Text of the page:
‘The law which does not meet the needs of the changing times and remains static, will prove to be more a hindrance than be of any help both to the employer and the employee. We have already reached such a stage.
‘Unfortunately the legislature, in spite of being aware of the situation, has not chosen to revamp the industrial laws and for reasons best known to them, continue to cling to the out-dated, absolute and outmoded industrial laws.’
While Justice Venkatesh may be accurate in his assessment of prohibitive blue-collar legislation, he could also look far closer to home for more significant stumbling blocks to India’s global potential, namely the infamously slow court system.
‘Approval of the appropriate government for layoffs, retrenchment or closure is not forthcoming and may be withheld for a prolonged period,’ say Prakash and Murthy. ‘In today’s era of digitisation and the fast-changing demand of global markets, swift adaptation to change is vital to maintain a competitive advantage. Delayed legal processes hampering workforce adjustments present serious challenges to profitability and business success.’
Whatever your ideology, an overworked and under-resourced court system runs antithetical to legislative progress. Prakash and Murthy put it simply: ‘The wheels of justice turn very slowly in India. Prolonged litigation and strikes organised by employees result in idle capital, loss of profits, delayed orders, and loss of goodwill from foreign investors.’
But although India’s snail-paced court system is much maligned – and certainly a recurring subject of ire for many employment lawyers who I interviewed – steps towards modernisation are being taken. And though it’s too early at this stage to tell, the post-Covid-19 world may actually bring in some positive changes when it comes to access and engagement with the court system, with technologies such as videoconferencing and e-filing coming to the fore.
Employment in the 21st Century
The global move towards casualisation and transience is no more pronounced than in the entrepreneurial technology sectors; sectors defined by innovative – and intrepid – employees both on the junior and executive level.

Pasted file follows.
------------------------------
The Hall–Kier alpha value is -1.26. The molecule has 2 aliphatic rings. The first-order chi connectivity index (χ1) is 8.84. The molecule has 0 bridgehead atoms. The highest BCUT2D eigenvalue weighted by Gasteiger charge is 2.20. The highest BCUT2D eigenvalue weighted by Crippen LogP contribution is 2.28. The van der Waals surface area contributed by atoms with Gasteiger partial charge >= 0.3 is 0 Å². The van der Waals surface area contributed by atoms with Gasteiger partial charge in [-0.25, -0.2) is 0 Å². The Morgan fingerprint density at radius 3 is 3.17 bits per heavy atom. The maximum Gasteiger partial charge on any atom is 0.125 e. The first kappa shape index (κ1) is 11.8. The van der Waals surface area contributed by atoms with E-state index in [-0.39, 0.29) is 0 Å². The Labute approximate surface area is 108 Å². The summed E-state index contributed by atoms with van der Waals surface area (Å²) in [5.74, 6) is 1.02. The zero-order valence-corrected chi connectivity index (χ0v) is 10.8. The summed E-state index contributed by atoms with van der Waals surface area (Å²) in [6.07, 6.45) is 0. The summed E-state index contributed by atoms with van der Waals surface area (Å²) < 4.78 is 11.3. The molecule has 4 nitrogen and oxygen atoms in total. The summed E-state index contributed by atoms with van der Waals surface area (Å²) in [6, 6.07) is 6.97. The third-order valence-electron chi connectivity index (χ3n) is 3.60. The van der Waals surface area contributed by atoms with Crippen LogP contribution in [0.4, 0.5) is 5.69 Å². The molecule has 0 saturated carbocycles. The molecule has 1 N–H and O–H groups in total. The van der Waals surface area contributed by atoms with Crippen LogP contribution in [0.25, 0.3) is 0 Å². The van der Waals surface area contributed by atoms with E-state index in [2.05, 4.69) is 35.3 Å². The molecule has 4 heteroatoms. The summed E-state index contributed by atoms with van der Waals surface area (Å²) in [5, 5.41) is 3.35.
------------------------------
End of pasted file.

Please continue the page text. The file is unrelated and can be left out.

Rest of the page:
India’s prominence in the field of tech and innovation (particularly Bangalore, dubbed the ‘Silicone Valley of India’) has led to the sector becoming the new battlefield for industrial relations.
‘Unionisation in India is largely restricted to the traditional sectors such as the manufacturing industry, where labour unions have helped blue-collar workers with higher employment insecurity successfully negotiate higher wages, job security and other demands,’ explain Prakash and Murthy.
‘However, large scale lay-offs by IT companies, long working hours, automation and digitisation led the predominantly white-collar employees to organise themselves into trade unions in states such as Karnataka, Tamil Nadu, and Kolkata.’
Regardless, the traditionally blue-collar mechanism of collective action might not prove to be the most viable course of action in securing greater employment security and benefits for the burgeoning white-collar workforce.
One only needs to look to the original Silicone Valley to see how the specialised nature and sophisticated skill sets inherent in the tech and innovation sectors favour an employee’s market, as large employers throw around ever more competitive employment benefits and remuneration packages in an attempt to attract premier brainpower to their stables.
Should India’s similar workers recognise the utility of their highly specialised skillsets, unionisation might even prove to be more of a hindrance than a support, considering, as Prakash and Murthy suggest, that ‘the prominent effect of unionisation and its associated risk is a reduction of inflow of foreign capital.’ Capital needed to grow the tech sector and to provide sustainable employment possibilities.